21. Gladys Knight & the Pips: Neither One of Us, Imagination, Claudine (soundtrack), I Feel a Song

Several acts on this list made big career leaps from one major record label to another and still managed to keep their hit streaks going. Gladys Knight & The Pips were certainly one of those acts. They moved from Motown to Buddah in 1973 and had one hit LP apiece for both labels that year, a streak that continued for Buddah the following year with two more albums: the Claudine Soundtrack (produced by Curtis Mayfield) and I Feel A Song, which contained the title track and their memorable remake of Barbra Streisand’s “The Way We Were” coupled with “Try To Remember.” Other iconic songs from this album foursome included “Neither One Of Us,” “Best Thing That Ever Happened To Me,” “I’ve Got To Use My Imagination,” “On and On,” “Make Yours A Happy Home,” and, of course, “Midnight Train To Georgia.”

20. Prince: For You, Prince, Dirty Mind, Controversy

Prince’s first four albums would have stood on their own merits even if he hadn’t broken into international superstar territory with his next four LPs (which have their own entry a little later). As explained earlier, I tried not to break consecutive albums into separate streaks, but Prince is Prince. Think of these first four as his pre-Revolution days. Among the hits from these four albums were “Soft and Wet,” “I Wanna Be Your Lover,” “Uptown,” “Do Me, Baby,” “Controversy,” “Let’s Work,” and important album cuts like “I Feel For You” and “When You Were Mine.”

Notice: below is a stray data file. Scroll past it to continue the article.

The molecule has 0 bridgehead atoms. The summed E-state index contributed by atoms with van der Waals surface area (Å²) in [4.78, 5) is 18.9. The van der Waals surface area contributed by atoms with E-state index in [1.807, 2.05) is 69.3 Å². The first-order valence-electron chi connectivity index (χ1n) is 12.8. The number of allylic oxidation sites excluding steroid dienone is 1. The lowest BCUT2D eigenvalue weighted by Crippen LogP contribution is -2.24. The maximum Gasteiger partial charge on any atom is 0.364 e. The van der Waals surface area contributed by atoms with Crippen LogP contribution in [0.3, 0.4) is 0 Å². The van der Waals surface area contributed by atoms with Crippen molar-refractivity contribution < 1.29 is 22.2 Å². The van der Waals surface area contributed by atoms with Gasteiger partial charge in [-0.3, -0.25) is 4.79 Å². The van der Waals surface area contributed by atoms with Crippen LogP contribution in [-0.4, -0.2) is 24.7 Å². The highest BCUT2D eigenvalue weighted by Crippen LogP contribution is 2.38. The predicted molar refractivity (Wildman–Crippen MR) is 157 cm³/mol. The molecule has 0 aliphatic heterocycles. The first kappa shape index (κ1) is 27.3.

19. Isaac Hayes*: Hot Buttered Soul, The Isaac Hayes Movement, …To Be Continued, Shaft (Soundtrack), Black Moses, Joy

Beginning in 1969 with Hot Buttered Soul and culminating with the 1971 soundtrack to the movie Shaft, the late Isaac Hayes created some of the most iconic soul albums in music history.  Recorded for the Stax label (under the Enterprise imprint), Hayes’ albums arguably kept the label financially afloat during its final struggling years. The first three of those LPs had three things in common: lush instrumentation conducted by Hayes himself, lengthy numbers (each album contained only four or five tracks, many clocking at more than 8 minutes), and covers of earlier pop tunes by the likes of people like Burt Bacharach/Hal David, which Hayes made into his own soulful epics. (This article is ironically being written while one of those tunes, “Walk On By” in its original version by Dionne Warwick, is sampled into the current No. 1 song on the Billboard Hot 100 by rapper Doja Cat.).